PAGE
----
R.A.M. receives research funding from the Canadian Institutes of Health Research, Consortium of Multiple Sclerosis Centers, Crohn’s and Colitis Canada, Multiple Sclerosis Scientific Foundation, Multiple Sclerosis Society of Canada, National Multiple Sclerosis Society, Research Manitoba and the US Department of Defense, and is a co-investigator on studies that receive funding from Biogen Idec and Roche Canada. L.F.B. receives research funding from the National Institutes of Health/National Institute of Nursing Research and the National Multiple Sclerosis Society. P.A.C. is a principal investigator on grants to Johns Hopkins University from Genentech and Principia and has received consulting fees from Avidea, Biogen, Disarm and Nerveda. J.C. has received financial compensation for academic presentations, attended advisory boards, research programmes, and assistance for travel to congresses from Bayer, Biogen, Bristol Myers Squibb, Gador, Janssen, Merck, Novartis, Raffo, Roche and Sanofi-Genzyme. P.L.D.J. is on the advisory board for Biogen, Celgene, Genzyme and Roche, and has sponsored research agreements with Biogen and Roche. C. Gasperi receives research support from the German Federal Ministry of Education and Research (BMBF), the German Research Foundation (Deutsche Forschungsgesellschaft, DFG), the Hans and Klementia Langmatz Stiftung and the Hertie Foundation. C. Greenbaum has served on an advisory board for Merck, receives funding for investigator-initiated trials from Bristol Myers Squibb and Janssen, and serves as Principal Investigator on clinical trials sponsored by Intrexon, Pfizer and ProventionBio. A.H. is an employee of the Multiple Sclerosis International Federation, which receives income from a range of corporate sponsors, recently including Biogen, Bristol Myers Squibb, Janssen, Merck, Mylan, Novartis, Roche and Sanofi. B.H. has served on scientific advisory boards for Novartis and as Data Safety Monitoring Committee member for AllergyCare, Polpharma and TG Therapeutics. He and his institution have received speaker honoraria from Desitin. His institution has received research grants from Regeneron for multiple sclerosis research. He holds part of two patents: one for the detection of antibodies against KIR4.1 in a subpopulation of patients with multiple sclerosis and one for genetic determinants of neutralizing antibodies to interferon. C.L.-F. has participated in expert advisory boards for Genzyme, Novartis and Roche. Speaker honoraria are either declined or donated to the University Hospital Radiologically Isolated Syndrome Research Unit, University Cote d’Azur, Nice, France. N.M. is funded by NIH/NINDS (grant number K23NS101099) and the Charles H. Hood Foundation. K.L.M. has received personal compensation for serving on a scientific advisory board for Biogen. D.T.O. has received personal compensation for consulting and advisory services from Biogen, Celgene, EMD Serono, Genzyme, Janssen Pharmaceuticals, Novartis, Osmotica and Viela Bio, and has received research support from Biogen. D.T.O. also has issued and pending patents and has received royalties related to licensed intellectual property. D.O. receives research support from Genentech, Genzyme, National Institutes of Health, National Multiple Sclerosis Society, Novartis, Patient Centered Outcomes Research Institute, and Race to Erase MS Foundation. He has received consulting fees from Biogen Idec, Genentech/Roche, Genzyme, Janssen, Merck and Novartis. R.B.P. has received grants and personal fees from Fonds de la Recherche en Sante and Roche; grants from the Canadian Institute of Health Research, the Michael J. Fox Foundation, the National Institute of Health, the Parkinson Society of Canada, the Webster Foundation and the Weston-Garfield Foundation; and personal fees from Abbvie, Biogen, Boehringer Ingelheim, GE HealthCare, Inception Sciences, Jansen, Jazz Pharmaceuticals, Otsuko, Paladin, Phytopharmics, Takeda, Teva Neurosciences, and Theranexus. J.A.Q. receives research funding from the Multiple Sclerosis Society of Canada and the National Multiple Sclerosis Society. S.R. serves on the Patient Editorial Board for the Journal of Neurology, Neurosurgery and Psychiatry, and University of British Columbia BC Brain Wellness Program Participant Advisory Committee. S.S. has received consulting fees from Medical Logix for the development of Continuing Medical Education programmes in neurology and has served as a consultant for Biogen, Bristol Meyers Squibb, Genentech Novartis and TG Therapeutics. He is the Principal Investigator of investigator-initiated studies funded by Biogen and Genentech, was the site investigator of a trial sponsored by MedDay Pharmaceuticals, and has received support from the Race to Erase MS Foundation. He has received equity compensation for consulting from JuneBrain LLC. M.P.S. has received personal fees from Biogen, Celgene, Geneuro, GlaxoSmithKline, Immunic, Medday, Merck, Novartis, Roche and Sanofi. J.S. is the host of the RealTalk MS podcast. He has received sponsorship fees from Bristol Myers Squibb, EMD Serono, Janssen Pharmaceuticals and the National Multiple Sclerosis Society. He has received travel expenses from the Accelerated Cure Project, EMD Serono, the National Multiple Sclerosis Society and the International Progressive Multiple Sclerosis Alliance. He has received speaking honoraria from EMD Serono, the European Multiple Sclerosis Platform and Novartis. He has received consulting fees from Merck. He is currently co-Principal Investigator on research conducted through iConquer MS and underwritten by EMD Serono. H.T. is the Canada Research Chair for Neuroepidemiology and Multiple Sclerosis. Current research support is received from the Canadian Institutes of Health Research, the Multiple Sclerosis Scientific Research Foundation, the Multiple Sclerosis Society of Canada and the National Multiple Sclerosis Society. In addition, in the past 5 years, she has received research support from the UK Multiple Sclerosis Trust; travel expenses to present at Continuing Medical Education conferences from the Americas Committee for Treatment and Research in Multiple Sclerosis, the American Academy of Neurology, the Consortium of MS Centres (2018), the European Committee for Treatment and Research in Multiple Sclerosis and the National MS Society. Speaker honoraria are either declined or donated to a multiple sclerosis charity or to an unrestricted grant for use by H.T.’s research group. All other authors declare no competing interests.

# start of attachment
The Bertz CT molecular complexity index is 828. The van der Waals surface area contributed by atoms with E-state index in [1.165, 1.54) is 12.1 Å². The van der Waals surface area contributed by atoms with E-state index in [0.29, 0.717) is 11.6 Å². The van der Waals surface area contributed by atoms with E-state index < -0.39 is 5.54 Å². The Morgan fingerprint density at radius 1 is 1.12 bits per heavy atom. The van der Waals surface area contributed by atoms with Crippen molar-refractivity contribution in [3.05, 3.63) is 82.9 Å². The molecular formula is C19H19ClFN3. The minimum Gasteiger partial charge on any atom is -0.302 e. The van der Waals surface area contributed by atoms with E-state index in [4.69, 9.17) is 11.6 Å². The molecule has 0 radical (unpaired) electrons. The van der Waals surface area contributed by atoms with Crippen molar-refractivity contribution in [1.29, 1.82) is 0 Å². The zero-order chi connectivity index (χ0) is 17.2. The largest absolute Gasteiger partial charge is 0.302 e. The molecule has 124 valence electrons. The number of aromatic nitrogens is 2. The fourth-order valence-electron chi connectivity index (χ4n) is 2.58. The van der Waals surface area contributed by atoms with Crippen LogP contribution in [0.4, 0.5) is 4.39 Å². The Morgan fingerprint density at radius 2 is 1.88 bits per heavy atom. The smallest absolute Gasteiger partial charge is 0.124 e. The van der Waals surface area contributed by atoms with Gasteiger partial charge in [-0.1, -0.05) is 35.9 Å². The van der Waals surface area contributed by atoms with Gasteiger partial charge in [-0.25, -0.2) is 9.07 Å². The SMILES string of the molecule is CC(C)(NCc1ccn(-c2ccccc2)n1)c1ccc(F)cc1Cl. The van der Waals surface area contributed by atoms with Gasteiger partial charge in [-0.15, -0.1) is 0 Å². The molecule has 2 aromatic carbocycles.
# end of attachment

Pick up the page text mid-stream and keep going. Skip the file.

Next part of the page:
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Marrie, R.A., Allegretta, M., Barcellos, L.F. et al. From the prodromal stage of multiple sclerosis to disease prevention. Nat Rev Neurol 18, 559–572 (2022). https://doi.org/10.1038/s41582-022-00686-x